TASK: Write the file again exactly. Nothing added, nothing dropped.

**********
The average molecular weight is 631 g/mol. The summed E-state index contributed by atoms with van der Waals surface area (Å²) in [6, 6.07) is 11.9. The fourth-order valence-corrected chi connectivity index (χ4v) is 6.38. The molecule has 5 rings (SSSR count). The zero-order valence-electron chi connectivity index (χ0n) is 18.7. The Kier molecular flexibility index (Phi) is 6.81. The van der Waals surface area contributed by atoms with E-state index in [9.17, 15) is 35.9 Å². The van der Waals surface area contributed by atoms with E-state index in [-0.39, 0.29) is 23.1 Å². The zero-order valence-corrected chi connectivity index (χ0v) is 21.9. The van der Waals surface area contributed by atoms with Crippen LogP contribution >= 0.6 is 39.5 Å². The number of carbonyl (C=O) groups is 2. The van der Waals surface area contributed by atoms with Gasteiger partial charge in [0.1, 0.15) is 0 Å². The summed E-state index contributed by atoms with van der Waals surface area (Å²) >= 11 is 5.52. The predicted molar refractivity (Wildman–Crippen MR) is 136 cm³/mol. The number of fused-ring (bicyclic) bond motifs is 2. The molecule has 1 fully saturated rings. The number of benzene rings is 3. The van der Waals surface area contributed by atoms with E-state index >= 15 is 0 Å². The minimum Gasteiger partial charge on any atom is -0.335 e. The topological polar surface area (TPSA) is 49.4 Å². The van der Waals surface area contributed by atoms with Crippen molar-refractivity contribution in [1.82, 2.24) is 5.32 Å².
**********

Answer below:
The average molecular weight is 631 g/mol. The summed E-state index contributed by atoms with van der Waals surface area (Å²) in [6, 6.07) is 11.9. The fourth-order valence-corrected chi connectivity index (χ4v) is 6.38. The molecule has 5 rings (SSSR count). The zero-order valence-electron chi connectivity index (χ0n) is 18.7. The Kier molecular flexibility index (Phi) is 6.81. The van der Waals surface area contributed by atoms with E-state index in [9.17, 15) is 35.9 Å². The van der Waals surface area contributed by atoms with E-state index in [-0.39, 0.29) is 23.1 Å². The zero-order valence-corrected chi connectivity index (χ0v) is 21.9. The van der Waals surface area contributed by atoms with Crippen LogP contribution >= 0.6 is 39.5 Å². The number of carbonyl (C=O) groups is 2. The van der Waals surface area contributed by atoms with Gasteiger partial charge in [0.1, 0.15) is 0 Å². The summed E-state index contributed by atoms with van der Waals surface area (Å²) >= 11 is 5.52. The predicted molar refractivity (Wildman–Crippen MR) is 136 cm³/mol. The number of fused-ring (bicyclic) bond motifs is 2. The molecule has 1 fully saturated rings. The number of benzene rings is 3. The van der Waals surface area contributed by atoms with E-state index >= 15 is 0 Å². The minimum Gasteiger partial charge on any atom is -0.335 e. The topological polar surface area (TPSA) is 49.4 Å². The van der Waals surface area contributed by atoms with Crippen molar-refractivity contribution in [1.82, 2.24) is 5.32 Å².